To begin using nGraph with popular frameworks to accelerate deep learning workloads on CPU for inference, please refer to the links below.
|Framework (Version)||Installation guide||Notes|
|TensorFlow* 1.12||Pip install or Build from source||20 Validated workloads|
|MXNet* 1.3||Pip install or Build from source||18 Validated workloads|
|ONNX 1.3||Pip install||14 Validated workloads|
Python wheels for nGraph
The Python wheels for nGraph have been tested and are supported on the following 64-bit systems
- Ubuntu 16.04 or later
- CentOS 7.6
- Debian 10
- macOS 10.14.3 (Mojave)
Frameworks using nGraph Compiler stack to execute workloads have shown
up to 45X
performance boost when compared to native framework implementations. We've also
seen performance boosts running workloads that are not included on the list of
Validated workloads, thanks to nGraph's powerful subgraph pattern matching.
Additionally we have integrated nGraph with PlaidML to provide deep learning performance acceleration on Intel, nVidia, & AMD GPUs. More details on current architecture of the nGraph Compiler stack can be found in Architecture and features, and recent changes to the stack are explained in Release Notes.
What is nGraph Compiler?
nGraph Compiler aims to accelerate developing AI workloads using any deep learning framework and deploying to a variety of hardware targets. We strongly believe in providing freedom, performance, and ease-of-use to AI developers.
The diagram below shows deep learning frameworks and hardware targets supported by nGraph. NNP-L and NNP-I in the diagram refer to Intel's next generation deep learning accelerators: Intel® Nervana™ Neural Network Processor for Learning and Inference respectively. Future plans for supporting addtional deep learning frameworks and backends are outlined in the ecosystem section.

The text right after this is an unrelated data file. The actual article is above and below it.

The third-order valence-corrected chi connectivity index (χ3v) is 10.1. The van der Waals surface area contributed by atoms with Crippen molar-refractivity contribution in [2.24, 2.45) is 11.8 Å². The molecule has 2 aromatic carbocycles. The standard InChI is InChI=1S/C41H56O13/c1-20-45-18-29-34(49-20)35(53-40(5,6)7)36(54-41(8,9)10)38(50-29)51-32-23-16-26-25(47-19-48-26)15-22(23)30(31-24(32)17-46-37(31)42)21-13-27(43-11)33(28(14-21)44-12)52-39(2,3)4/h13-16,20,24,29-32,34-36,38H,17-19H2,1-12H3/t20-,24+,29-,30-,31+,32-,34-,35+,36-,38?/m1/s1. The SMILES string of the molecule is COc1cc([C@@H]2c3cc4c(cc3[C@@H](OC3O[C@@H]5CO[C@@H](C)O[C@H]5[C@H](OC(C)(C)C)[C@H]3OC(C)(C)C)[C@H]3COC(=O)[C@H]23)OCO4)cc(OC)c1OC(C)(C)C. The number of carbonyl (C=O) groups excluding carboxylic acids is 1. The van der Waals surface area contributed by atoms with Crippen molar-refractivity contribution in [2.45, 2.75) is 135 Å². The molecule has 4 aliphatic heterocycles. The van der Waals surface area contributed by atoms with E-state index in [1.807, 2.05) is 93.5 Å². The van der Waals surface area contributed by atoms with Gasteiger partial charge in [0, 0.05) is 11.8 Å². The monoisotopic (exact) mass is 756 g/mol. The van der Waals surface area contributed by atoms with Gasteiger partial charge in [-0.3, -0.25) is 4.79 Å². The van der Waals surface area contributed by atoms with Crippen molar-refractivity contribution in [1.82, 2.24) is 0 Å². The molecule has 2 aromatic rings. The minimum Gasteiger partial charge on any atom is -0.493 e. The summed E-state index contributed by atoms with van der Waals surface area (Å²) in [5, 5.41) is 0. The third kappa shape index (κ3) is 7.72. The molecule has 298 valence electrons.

While the ecosystem shown above is all functioning, we have validated performance for deep learning inference on CPU processors, such as Intel® Xeon® for the Beta release of nGraph. The Gold release is targeted for June 2019; it will feature broader workload coverage including quantized graphs (int8) and will implement support for dynamic shapes.
Our documentation has extensive information about how to use nGraph Compiler stack to create an nGraph computational graph, integrate custom frameworks, and to interact with supported backends. If you wish to contribute to the project, please don't hesitate to ask questions in GitHub issues after reviewing our contribution guide below.
How to contribute
We welcome community contributions to nGraph. If you have an idea how to improve it:
- See the contrib guide for code formatting and style guidelines.
- Share your proposal via GitHub issues.
- Ensure you can build the product and run all the examples with your patch.
- In the case of a larger feature, create a test.
- Submit a pull request.
- Make sure your PR passes all CI tests. Note: our Travis-CI service runs only on a CPU backend on Linux. We will run additional tests in other environments.
- We will review your contribution and, if any additional fixes or modifications are necessary, may provide feedback to guide you. When accepted, your pull request will be merged to the repository.